Early immigration laws aimed to preserve the racial, religious, and ethnic composition of the United States, which was then largely European (Wilbanks, 1993, p.1). The first immigration laws were aimed at nonwhites. In 1882, for example, the Chinese Exclusion Act suspended immigration from China for sixty years. In addition, in 1907, President Roosevelt, negotiated an informal “gentleman’s agreement” with Japan, under which the United States promised to desegregate its California schools in exchange for the promise from the Japanese government to stop the immigration of its citizens (Anderson, 1998, p.2).

Soon, however, Americans were complaining about European immigrants as well, especially those of eastern and southern Europe. As a consequence, Congress passed a new law in 1921 based on quotas; only a certain number of individuals with a given background or heritage could move to the United States. And only 30 percent of those could be from eastern or southern Europe (Anderson, 1998, p.2). Again in 1952, we see the same kind of discrimination when President Truman signed the McCarran-Walter Act. Under this law, ideology became a criterion for admission. Political beliefs were questioned as the government sought to weed out people with even a marginally communist background (Wilbanks, 1993, p.4).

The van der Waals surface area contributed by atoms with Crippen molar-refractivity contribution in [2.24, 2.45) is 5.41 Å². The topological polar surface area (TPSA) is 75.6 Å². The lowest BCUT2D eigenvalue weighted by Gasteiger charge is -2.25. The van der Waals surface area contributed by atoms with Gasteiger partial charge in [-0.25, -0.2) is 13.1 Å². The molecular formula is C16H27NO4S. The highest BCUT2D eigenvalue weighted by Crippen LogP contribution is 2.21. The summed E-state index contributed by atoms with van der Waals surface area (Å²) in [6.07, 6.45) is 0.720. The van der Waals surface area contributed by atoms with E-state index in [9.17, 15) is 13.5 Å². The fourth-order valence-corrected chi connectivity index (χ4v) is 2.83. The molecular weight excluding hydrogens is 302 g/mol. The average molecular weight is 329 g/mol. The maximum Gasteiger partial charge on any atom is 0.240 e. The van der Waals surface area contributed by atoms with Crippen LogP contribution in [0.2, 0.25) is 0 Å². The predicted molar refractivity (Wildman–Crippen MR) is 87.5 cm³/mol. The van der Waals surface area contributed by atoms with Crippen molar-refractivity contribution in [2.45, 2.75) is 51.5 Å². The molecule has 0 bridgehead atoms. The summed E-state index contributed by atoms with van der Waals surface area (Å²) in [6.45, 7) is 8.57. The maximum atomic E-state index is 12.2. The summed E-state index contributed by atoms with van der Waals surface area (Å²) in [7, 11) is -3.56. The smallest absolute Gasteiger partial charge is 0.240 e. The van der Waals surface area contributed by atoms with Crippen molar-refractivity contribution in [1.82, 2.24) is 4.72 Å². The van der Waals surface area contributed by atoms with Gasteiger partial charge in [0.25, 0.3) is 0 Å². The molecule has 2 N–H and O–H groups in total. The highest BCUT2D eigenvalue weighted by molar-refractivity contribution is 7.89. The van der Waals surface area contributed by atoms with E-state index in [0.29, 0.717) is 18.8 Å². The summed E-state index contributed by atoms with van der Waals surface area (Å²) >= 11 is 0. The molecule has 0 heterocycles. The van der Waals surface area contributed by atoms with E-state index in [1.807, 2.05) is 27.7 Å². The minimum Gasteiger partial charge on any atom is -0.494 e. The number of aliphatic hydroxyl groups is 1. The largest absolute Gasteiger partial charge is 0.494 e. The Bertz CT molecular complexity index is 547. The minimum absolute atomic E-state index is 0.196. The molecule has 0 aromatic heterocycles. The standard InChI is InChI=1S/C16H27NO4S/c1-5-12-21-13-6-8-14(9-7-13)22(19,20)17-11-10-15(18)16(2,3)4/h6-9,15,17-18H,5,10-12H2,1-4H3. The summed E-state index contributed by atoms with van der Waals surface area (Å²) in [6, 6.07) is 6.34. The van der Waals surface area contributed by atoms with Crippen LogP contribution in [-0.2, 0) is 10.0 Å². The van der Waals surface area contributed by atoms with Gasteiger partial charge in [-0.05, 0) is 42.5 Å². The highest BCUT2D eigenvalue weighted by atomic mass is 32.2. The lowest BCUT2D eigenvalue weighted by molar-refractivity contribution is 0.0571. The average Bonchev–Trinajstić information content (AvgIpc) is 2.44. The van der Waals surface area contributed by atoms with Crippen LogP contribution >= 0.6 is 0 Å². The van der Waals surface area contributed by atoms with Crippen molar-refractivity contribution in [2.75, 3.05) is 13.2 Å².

In the last half of the century new laws emerged seeking to abolish quotas that discriminated against nationalities, replacing it instead with an overall limit of immigrants allowed into the country. These new policies, however, not only did not end discrimination and unethical treatment against immigrants but also touched off a serious illegal immigration problem. The latest and most extensive of these laws came with the 1996 Immigration Act which doubled the U.S.-Mexico border control force to 10,000 agents over five years and adds fences to the most heavily trafficked areas of the U.S.-Mexico border.